Archives: Science Alert

Life currently has a sample size of just one. Without an alien or two to expand the boundaries of biology, Earth’s evolutionary history sets the limits on whether we can expect other planets to spawn complex critters like, well, us.

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Over a quarter of a billion years ago, at the close of the Permian, life’s resilience was put to the ultimate test. Nine out of every ten marine species perished – along with nearly three quarters of species on land – in what’s now referred to as The Great Dying.

Hold up your hands in front of your face. For most people, they will be mirrored copies of each other: You can hold them palm-to-palm and they will match up, but you cannot superimpose them.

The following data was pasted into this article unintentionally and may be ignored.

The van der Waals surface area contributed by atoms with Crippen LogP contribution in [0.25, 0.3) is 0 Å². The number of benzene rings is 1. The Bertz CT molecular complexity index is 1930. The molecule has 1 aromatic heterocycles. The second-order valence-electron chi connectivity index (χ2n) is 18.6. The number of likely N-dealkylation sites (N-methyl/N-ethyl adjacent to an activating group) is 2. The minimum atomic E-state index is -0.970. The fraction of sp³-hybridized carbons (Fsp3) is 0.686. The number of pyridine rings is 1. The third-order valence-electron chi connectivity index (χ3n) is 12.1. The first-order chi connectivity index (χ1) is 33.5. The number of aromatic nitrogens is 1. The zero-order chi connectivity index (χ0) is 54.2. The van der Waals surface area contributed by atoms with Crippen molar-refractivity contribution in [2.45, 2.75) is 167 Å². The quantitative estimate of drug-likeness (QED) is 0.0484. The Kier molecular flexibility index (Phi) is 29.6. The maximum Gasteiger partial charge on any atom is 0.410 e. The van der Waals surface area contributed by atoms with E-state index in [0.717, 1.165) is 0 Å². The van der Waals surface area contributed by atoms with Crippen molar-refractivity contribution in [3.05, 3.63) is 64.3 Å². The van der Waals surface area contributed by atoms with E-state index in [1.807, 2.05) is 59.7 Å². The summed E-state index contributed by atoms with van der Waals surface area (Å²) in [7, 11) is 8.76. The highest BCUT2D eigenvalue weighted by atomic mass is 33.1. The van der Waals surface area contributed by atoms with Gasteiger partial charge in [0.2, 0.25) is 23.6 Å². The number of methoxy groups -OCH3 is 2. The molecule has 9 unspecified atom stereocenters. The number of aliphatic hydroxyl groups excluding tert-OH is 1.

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Despite us having mapped and categorized so much of mammal biology already, there are still new surprises lying in wait. Now, scientists have found two new types of glia – a type of support cell – in mouse brains.

At the mercy of natural selection since the dawn of life, our ancestors adapted, mated and died, passing on tiny genetic mutations that eventually made humans what we are today. But evolution isn’t bound strictly to genes anymore, a new study suggests. Instead, human culture may be driving evolution faster than genetic mutations can work.

With enough training, most humans can learn how to echolocate, using their tongue to make clicking sounds, and interpreting the sounds of the echoes that come back, reflected from the surrounding environment.

China has achieved a new milestone in humanity’s experiments to harness the power of the stars.

A newly discovered repeating fast radio burst (FRB) named FRB 20200120E is deepening the mystery of these already deeply mysterious space signals.

One of the oldest known war cemeteries, discovered in the Nile River Valley, did not necessarily originate from a single epic battle like we once thought.

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Hidden in the vast, arid expanses of India’s Thar Desert lie mysterious old drawings carved into the land.